BISHKEK, Kyrgyzstan – Kyrgyzstan's ousted President Askar Akayev (search) said Tuesday he was prepared to resign if given adequate legal protections.
Speaking in an interview broadcast on Russia's state-run Channel One television, Akayev was asked by a reporter whether he was prepared to step down early.
"Of course, of course -- if I am given the relevant guarantees and if it is in full accordance with the current legislation of Kyrgyzstan," said Akayev, who fled Kyrgyzstan (search)after opposition protesters seized his headquarters last Thursday and toppled his government.
Akaeyev, who spoke calmly, dressed in a suit and tie and sitting in what appeared to be a hotel room, did not indicate what legislation he was referring to, though it appeared to be a reference to the law on presidential immunity, which interim leader Kurmanbek Bakiyev (search) has said remains in force.
In an interview earlier with the Russian radio station Ekho Moskvy, Akayev said that he had no plans to resign but suggested he might be prepared to do so in order to give legitimacy to a new leader. He also confirmed in the radio interview that he was in Russia, outside Moscow.
"I will surely return (to Kyrgyzstan)," Akayev told Ekho Moskvy. "I have the desire to help so that the newly elected president is legitimate."
Kyrgyzstan is now set to hold a new presidential election June 26. Akayev's comments suggested he would seek to maintain influence in Kyrgyz politics ahead of the vote.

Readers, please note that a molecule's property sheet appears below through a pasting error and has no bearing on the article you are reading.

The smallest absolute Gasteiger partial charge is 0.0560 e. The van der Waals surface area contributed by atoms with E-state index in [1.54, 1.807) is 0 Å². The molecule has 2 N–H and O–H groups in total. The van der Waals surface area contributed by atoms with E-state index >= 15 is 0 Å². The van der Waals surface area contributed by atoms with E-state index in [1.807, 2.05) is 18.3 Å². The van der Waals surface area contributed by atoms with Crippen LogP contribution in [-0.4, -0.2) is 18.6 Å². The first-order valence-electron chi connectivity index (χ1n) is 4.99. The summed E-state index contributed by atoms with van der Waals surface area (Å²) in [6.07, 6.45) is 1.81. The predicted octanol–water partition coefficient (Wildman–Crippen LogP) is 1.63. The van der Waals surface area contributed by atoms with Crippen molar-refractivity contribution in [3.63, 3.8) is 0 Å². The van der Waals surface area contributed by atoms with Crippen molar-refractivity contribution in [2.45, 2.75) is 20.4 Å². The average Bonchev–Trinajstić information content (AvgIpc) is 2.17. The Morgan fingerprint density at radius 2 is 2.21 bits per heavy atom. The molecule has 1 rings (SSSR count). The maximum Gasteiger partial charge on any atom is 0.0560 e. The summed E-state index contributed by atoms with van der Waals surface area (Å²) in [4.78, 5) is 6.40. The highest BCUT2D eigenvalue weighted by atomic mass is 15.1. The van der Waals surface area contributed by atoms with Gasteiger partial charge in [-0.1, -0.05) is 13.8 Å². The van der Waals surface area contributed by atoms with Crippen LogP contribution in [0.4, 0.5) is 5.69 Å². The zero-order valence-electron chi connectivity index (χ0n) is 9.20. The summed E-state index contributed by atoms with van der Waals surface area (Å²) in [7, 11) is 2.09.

The two interviews came five days after protesters stormed government buildings in the capital of the impoverished Central Asian country, sending Akayev and his family fleeing and sparking looting and scattered violence.
Also in the television interview, Akayev charged that the people who rushed and ransacked the government building last Thursday were paid. He did say who they were paid by.
"This had nothing to do with democracy. They were certainly all paid and organized and they were told to storm the government headquarters," he told Channel One.
Akayev said he considers Omurbek Tekebayev -- currently the speaker of the new parliament -- to be the country's legitimate leader.
He said he does not have confidence in the statements from Bakiyev and the chief of the country's law enforcement agencies, Felix Kulov, offering him immunity and security if he returns.
He said he would return to Kyrgyzstan if parliament offered him "personal safety guarantees."